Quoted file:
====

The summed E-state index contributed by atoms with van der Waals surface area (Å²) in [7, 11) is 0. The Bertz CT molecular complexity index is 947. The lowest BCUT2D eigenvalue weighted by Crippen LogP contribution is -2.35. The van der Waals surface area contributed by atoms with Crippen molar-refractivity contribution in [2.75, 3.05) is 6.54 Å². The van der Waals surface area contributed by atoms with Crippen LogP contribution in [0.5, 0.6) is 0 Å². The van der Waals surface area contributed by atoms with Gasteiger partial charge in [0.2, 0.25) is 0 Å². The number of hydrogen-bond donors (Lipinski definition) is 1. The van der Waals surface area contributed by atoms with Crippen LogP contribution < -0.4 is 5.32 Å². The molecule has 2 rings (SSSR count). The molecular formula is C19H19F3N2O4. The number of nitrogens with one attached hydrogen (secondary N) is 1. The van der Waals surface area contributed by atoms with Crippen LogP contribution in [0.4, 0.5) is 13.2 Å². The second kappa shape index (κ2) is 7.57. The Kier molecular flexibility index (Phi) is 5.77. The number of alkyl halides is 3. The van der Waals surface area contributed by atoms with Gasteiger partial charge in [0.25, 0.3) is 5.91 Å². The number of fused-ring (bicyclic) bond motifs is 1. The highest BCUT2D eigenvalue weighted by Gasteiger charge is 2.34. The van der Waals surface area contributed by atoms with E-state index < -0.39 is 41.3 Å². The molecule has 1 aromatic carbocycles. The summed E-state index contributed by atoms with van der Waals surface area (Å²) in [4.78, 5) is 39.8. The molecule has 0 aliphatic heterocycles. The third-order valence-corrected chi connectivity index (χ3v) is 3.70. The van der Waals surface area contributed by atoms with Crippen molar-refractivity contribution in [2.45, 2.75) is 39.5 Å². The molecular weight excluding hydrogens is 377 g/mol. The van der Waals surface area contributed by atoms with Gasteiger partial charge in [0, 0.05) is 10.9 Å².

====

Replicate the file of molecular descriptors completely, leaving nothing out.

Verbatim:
The summed E-state index contributed by atoms with van der Waals surface area (Å²) in [7, 11) is 0. The Bertz CT molecular complexity index is 947. The lowest BCUT2D eigenvalue weighted by Crippen LogP contribution is -2.35. The van der Waals surface area contributed by atoms with Crippen molar-refractivity contribution in [2.75, 3.05) is 6.54 Å². The van der Waals surface area contributed by atoms with Crippen LogP contribution in [0.5, 0.6) is 0 Å². The van der Waals surface area contributed by atoms with Gasteiger partial charge in [0.2, 0.25) is 0 Å². The number of hydrogen-bond donors (Lipinski definition) is 1. The van der Waals surface area contributed by atoms with Crippen LogP contribution < -0.4 is 5.32 Å². The molecule has 2 rings (SSSR count). The molecular formula is C19H19F3N2O4. The number of nitrogens with one attached hydrogen (secondary N) is 1. The van der Waals surface area contributed by atoms with Crippen LogP contribution in [0.4, 0.5) is 13.2 Å². The second kappa shape index (κ2) is 7.57. The Kier molecular flexibility index (Phi) is 5.77. The number of alkyl halides is 3. The van der Waals surface area contributed by atoms with Gasteiger partial charge in [0.25, 0.3) is 5.91 Å². The number of fused-ring (bicyclic) bond motifs is 1. The highest BCUT2D eigenvalue weighted by Gasteiger charge is 2.34. The van der Waals surface area contributed by atoms with E-state index < -0.39 is 41.3 Å². The molecule has 1 aromatic carbocycles. The summed E-state index contributed by atoms with van der Waals surface area (Å²) in [4.78, 5) is 39.8. The molecule has 0 aliphatic heterocycles. The third-order valence-corrected chi connectivity index (χ3v) is 3.70. The van der Waals surface area contributed by atoms with Crippen molar-refractivity contribution in [2.45, 2.75) is 39.5 Å². The molecular weight excluding hydrogens is 377 g/mol. The van der Waals surface area contributed by atoms with Gasteiger partial charge in [0, 0.05) is 10.9 Å².